Behlendorf said that he envisions the future of software security coming from the insurance industry. He said that software security problems cannot be solved in a manner that will stifle innovation on the Internet. He also advised that certifying devices as “secure” isn’t necessarily a solution on its own, either.
“The Internet has benefited from trustless innovation,” said Behlendorf. “Suddenly requiring certification to be on a network becomes an easily abused tool to control content and what kind of innovation occurs. On the other hand, I think people who own networks should be able to know what’s on those networks and set policies for those networks. There shouldn’t be one certifier; we should have more than one. And even insurance policies: one for the home you get if you only use devices certified by some set of arbiters, and another insurance if you want to run anything.”
Behlendorf’s primary concern about device certifications is that open-source projects would be left out in the cold without the funds to pay for certification. He fears a world in which consumers would invalidate the certification of their devices by using open-source software and firmware.
Behlendorf also advised that device makers could be held accountable for the security of those devices if enterprises were suddenly buying insurance to cover them. With insurance in place, enterprises would be incentivized to only use devices that were deemed by the insurance provider to be compliant or safe.
In fact, he said, open-source practices could be helpful in solving problems like the Mirai botnet. When rogue devices are vulnerable in the wild, is it acceptable to hack them and upload a community-made firmware that eliminates the vulnerability, or simply turns the device off until it’s updated?
“If we always have the right to modify the software running on cars, watches, phones, IP cameras, etc., we can have a culture that makes it commonplace and acceptable to be updating this software,” said Behlendorf. “[For device owners], the owners can abdicate responsibility. They can say it’s the company’s fault. If you said there’s penalties for dumping botnet traffic onto the network, and you can fix that with patches and alternative firmwares, then we have a path out of this.”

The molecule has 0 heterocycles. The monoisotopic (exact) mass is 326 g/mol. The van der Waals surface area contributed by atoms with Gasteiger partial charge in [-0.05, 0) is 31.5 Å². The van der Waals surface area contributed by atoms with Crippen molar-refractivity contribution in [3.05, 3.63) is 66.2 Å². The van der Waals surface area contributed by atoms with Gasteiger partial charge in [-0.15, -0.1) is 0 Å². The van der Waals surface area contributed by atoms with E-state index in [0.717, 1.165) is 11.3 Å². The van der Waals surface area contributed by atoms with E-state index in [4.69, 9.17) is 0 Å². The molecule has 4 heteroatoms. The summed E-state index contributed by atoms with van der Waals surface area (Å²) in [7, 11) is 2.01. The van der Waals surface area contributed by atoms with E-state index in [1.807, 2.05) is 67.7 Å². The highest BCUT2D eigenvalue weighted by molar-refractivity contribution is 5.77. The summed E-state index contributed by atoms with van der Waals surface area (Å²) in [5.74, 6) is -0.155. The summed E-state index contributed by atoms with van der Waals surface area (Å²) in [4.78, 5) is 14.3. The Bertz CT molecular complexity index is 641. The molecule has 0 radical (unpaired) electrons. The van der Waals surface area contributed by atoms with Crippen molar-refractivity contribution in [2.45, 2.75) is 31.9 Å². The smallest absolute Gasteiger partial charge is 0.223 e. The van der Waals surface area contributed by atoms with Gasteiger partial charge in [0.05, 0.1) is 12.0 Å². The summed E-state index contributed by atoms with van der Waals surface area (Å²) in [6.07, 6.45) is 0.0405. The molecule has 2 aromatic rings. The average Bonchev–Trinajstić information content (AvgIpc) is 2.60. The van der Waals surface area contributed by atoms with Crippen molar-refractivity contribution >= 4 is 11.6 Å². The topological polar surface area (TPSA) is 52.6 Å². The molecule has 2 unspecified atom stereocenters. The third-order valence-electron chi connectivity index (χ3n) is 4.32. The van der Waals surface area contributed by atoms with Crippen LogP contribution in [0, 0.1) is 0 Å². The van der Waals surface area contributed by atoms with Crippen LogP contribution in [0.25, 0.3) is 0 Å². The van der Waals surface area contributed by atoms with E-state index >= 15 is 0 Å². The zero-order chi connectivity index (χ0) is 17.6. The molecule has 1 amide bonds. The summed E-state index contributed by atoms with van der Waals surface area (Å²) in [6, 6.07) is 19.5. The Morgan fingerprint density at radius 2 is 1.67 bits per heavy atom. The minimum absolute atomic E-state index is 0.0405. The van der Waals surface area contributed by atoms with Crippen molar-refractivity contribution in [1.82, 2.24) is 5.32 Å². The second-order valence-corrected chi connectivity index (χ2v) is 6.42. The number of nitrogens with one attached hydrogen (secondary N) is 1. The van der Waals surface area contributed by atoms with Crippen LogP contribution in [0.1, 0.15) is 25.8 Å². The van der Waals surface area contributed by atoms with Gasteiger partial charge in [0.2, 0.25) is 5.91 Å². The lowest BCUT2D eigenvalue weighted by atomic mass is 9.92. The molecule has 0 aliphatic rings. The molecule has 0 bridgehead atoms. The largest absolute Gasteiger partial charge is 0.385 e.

At QCon San Francisco, Jason Chan, director of engineering for cloud security at Netflix, gave a talk entitled “The Psychology of Security Automation.” In it, he detailed many of the principles and design goals Netflix used to ensure its systems weren’t exposed to attacks.
Chan said that development and security teams tend to be at odds. Developers want to go fast and break things, while security administrators generally want nothing to happen, anywhere. For the development team, movement is a good thing, but for the security team, success is silence.
Thus, integration between the two teams is a major key to success. The way Netflix approached this was to push security teams to integrate their tools into the existing developer workflows. They shunned the idea of adding a new console or dashboard, as it would be difficult to get developers onboard with using it.
The second major principle that helped the Netflix team was called Security++. This practice, said Chan, prioritized security efforts that would also improve the application from other sides. Thus, if work on a security bug would also yield a performance benefit or better stability for the application, it would be a priority for both teams.
Chan said that being transparent is also key for security teams. Developers need to know what is being automated, and why exactly something isn’t being accepted because of security reasons. This, coupled with an ultimate goal of reducing cognitive load on developers, combine to make security easier to implement across an organization, he said.
“What we would like to do is to have the ability to create and encapsulation compartment that code can run in, that’s born with these lockdown things already there, and it’s natively part of the runtime engine and the language,” said Morningstar. “That can be provided much more efficiently because it knows in advance it’s going to do this, and there are implementation tricks you can use to make this fast if it’s baked into the environment.”
Whatever the solution, we can all expect developers will have to pay a lot more attention to security at all levels as time passes.